Monroe’s physical art is a fascinating blend of nature and abstract; wonderful plant-like creations, some mindful of sea anemones or even triffids, others organic forms of fractal images. There is a rich vibrancy on the use of colours in these images that adds depth to the feeling they are each alive, whether plant-like in form or more crustacean in shape and feel.

Within her photography, Monroe demonstrates an equally rich ability to present mood or narrative – so much so, that I actually regretted finding three example of her photographic work on display in the gallery space.

Art expression for the viewer is in the interaction with the completed work. Spend time to get to know a work. Make [it] yours. Listen to its song.

– Monroe Snook

Monroe Snook Art Bistro

This is a selection of pieces that also demonstrate the richness of Monroe’s approach to her art: and approach that encompasses paints and brushes, scans of objects, original sketches, digital art tools such as fractal generation programs and tools like Photoshop.

All told, a welcome return to exhibiting her art from a talented artist.

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A touch of Frost (and more) in Second Life

The Vordun: Frost: Visions of Winter

Wintertime in the northern hemisphere is when thoughts turn to snow and holidays, and within Second Life, this is no exception. Many regions take on a winter look and feel, the ground, trees and buildings caught under white blankets or dusted with snow, even as more often falls from the sky. For many in the physical world, despite the cold, it is a time of joy and for treks through virgin drifts of snow or – in the case of the younger at heart snow fairies, snowmen and sledges and sleighs.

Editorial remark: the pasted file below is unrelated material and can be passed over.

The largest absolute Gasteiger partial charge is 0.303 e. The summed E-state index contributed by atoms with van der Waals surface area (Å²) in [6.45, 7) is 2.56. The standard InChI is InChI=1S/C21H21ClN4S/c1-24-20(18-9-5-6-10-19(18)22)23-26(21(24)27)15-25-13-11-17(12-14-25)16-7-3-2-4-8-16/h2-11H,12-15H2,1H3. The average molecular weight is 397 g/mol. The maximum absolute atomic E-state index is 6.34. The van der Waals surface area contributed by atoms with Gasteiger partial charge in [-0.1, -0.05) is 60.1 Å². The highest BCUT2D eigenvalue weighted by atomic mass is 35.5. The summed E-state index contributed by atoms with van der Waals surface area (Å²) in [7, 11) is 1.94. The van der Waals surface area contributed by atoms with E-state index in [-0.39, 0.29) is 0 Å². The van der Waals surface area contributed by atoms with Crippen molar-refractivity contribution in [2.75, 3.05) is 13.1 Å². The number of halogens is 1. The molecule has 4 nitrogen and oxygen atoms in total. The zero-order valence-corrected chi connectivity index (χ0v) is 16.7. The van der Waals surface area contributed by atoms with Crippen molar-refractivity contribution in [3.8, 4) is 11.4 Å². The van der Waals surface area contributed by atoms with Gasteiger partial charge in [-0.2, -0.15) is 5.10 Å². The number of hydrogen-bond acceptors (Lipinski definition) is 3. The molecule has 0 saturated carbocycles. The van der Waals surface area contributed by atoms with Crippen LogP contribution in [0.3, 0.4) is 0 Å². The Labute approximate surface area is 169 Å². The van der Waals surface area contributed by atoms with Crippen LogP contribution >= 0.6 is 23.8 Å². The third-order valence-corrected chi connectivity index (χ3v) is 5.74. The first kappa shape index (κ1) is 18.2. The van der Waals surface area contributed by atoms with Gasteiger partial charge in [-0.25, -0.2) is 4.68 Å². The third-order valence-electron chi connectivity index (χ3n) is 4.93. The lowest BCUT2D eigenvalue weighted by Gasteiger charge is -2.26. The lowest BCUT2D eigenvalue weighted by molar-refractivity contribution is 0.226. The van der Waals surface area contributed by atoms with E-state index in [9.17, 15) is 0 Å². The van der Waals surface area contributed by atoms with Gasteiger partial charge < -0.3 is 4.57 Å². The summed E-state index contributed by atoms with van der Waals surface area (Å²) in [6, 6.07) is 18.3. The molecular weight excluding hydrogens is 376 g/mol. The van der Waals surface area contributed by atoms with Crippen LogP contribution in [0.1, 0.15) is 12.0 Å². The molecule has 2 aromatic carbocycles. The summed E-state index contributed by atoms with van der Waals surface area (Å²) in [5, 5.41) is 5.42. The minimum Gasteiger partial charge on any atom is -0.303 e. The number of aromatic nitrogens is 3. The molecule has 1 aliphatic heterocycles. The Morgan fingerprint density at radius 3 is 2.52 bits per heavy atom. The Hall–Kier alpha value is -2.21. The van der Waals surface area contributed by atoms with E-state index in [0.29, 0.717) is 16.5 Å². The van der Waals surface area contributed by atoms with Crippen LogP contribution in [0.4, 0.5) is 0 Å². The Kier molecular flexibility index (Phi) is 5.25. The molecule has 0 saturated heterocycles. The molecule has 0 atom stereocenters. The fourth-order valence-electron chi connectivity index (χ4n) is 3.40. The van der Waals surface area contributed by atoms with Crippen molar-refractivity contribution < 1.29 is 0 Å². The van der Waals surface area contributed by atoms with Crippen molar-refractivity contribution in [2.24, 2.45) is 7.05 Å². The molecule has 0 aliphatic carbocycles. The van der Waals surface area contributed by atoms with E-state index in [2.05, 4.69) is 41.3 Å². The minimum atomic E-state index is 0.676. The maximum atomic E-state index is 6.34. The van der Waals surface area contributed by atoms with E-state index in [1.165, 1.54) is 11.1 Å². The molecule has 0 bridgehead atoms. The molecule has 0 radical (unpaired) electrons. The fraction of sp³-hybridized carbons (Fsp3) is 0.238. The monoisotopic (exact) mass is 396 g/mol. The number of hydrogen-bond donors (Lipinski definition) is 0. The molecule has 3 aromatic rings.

Celebrating this time of year is not new; people have always found enjoyment with winter and the changes it brings to the world, and right now we can witness this for ourselves at a recently opened exhibition of art at The Vordun Museum and Gallery, created and curated by Jake Vordun.

Entitled Frost: Visions of Winter, it offers selected reproductions of classical pieces of art spanning 500 years, celebrating winter in all its glory, as the introductory notes explain:

In this exhibition, you will see twenty painting, drawings, prints and manuscripts depicting different aspects of the season. Be it landscapes, winter costumes or feasts by the fire, these pieces will show you glimpses of winter from the  15th century to the 20th.

The Vordun: Frost: Visions of Winter

The Vordun has a reputation – thoroughly deserved – for bringing high-quality reproductions of physical world art, properly licensed, into Second Life. This exhibition, located in the gallery’s rearmost hall, is no exception. Including paintings and drawings by the likes of Francesc Masriera i Manovens, Jacob van Ruisdael, Sebastiaan Vrancx, Claude MonetJean-Baptiste Pater, Francis Wheatley and Hendrick Avercamp, this might at first be considered a wholly European view of winter – but not so; America is represented via James Abbott McNeill Whistler, as is China through the ink on paper Winter Forest in Flying Snow by Wen Zhengming, with Scandinavian artists also being present among the images.

I really cannot stress the quality of these pieces, which together with the environment in which they are set. As I noted when it first opened in July 2016, The Vordun beautifully recreates the experience of visiting a physical world art gallery – so much so that it one of the those select Second Life experiences that leaves me regretting we cannot have fully immersive virtual reality in Second Life. Certainly, for those building in Sansar, it is perhaps the model of how to plan and build a virtual gallery space.

The Vordun: Frost: Visions of Winter